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Creating Company Culture: Whose Responsibility Is It?

A lot is said and written about the importance of developing a company culture and with good reason—it really matters. However, most of the “talk” is directed squarely at companies and their leaders. While certainly the lion’s share of the responsibility must fall on their shoulders, not all of it belongs there. Who else shares this responsibility? Employees.

A two-way street

The employer-employee relationship is just that—a relationship. Just like any relationship, both parties have parts to play in order to make it work. There may be ups and downs but sharing an underlying set of values goes a long way toward weathering tough times and even coming out stronger in the end and can make the good times more enjoyable. A company’s mission and values comprise the pillars of the company’s culture.

It starts at the top

Management must take the lead in establishing the foundational elements of a corporate culture. This culture must, of course, focus heavily on the end customer or client. However, it should not stop there. How employees are treated and the environment in which they work are equally vital components to building a strong and positive culture. This can take many forms such as flexible work times or locations, standing or treadmill desks, open collaboration, executives that routinely walk the office and talk to all employees and more.

Employee accountability

At the same time, you—the employee—need to step up to the plate and take ownership of the environment in which you work. An employer can offer the most wonderful set of benefits, amenities and flexibility possible but none of that matters if you don’t take advantage of it. It’s like signing up for a new gym membership but then never going. You won’t get the results you say you want—and you really can’t blame anyone but yourself for it.1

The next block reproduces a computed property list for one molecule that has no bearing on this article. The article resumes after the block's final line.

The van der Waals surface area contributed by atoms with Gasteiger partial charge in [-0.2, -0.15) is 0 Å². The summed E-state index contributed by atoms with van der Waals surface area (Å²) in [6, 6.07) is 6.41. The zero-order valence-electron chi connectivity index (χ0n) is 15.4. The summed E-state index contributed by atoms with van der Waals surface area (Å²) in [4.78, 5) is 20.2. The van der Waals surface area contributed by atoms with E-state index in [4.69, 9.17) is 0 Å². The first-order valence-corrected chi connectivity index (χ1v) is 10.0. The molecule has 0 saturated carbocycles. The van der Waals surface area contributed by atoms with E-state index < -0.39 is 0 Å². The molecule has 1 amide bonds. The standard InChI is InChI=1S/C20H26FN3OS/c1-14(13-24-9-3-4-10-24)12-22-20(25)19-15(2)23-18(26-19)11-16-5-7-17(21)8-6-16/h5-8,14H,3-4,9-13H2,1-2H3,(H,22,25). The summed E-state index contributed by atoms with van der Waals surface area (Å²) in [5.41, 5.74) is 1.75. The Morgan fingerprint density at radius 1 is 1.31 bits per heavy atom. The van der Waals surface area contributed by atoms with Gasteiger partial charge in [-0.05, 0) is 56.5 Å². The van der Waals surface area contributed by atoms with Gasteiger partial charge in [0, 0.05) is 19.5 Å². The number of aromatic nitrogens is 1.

If your employer offers free snacks, enjoy them. If your employer has a wellness program, participate in it. If your employer sponsors a community service activity, become part of it. You might just be surprised at how your active involvement transforms your view of your job, the company you work for and your life in general.


Instead of looking only at what can be gained from working at a particular company (compensation, benefits, etc.), think about what you, your co-workers and the company can gain by working together. Doing your best work helps the company but it also helps you by keeping you employed. Engaging in group challenges or initiatives connects you with others and is what teams are built on. Ditch the “What’s in it for me?” attitude and replace it with “What’s in it for us?” instead.

The ultimate win-win

As the importance of wellness in our society continues (as well it should), the need for individuals to take an active role in their own wellness increases. Being involved and part of a group feels good. That principle holds true at work just as much as in other areas of life. Finding ways to make the employee-employee relationship a truly healthy and mutually beneficial one becomes an integral way of creating personal wellness.


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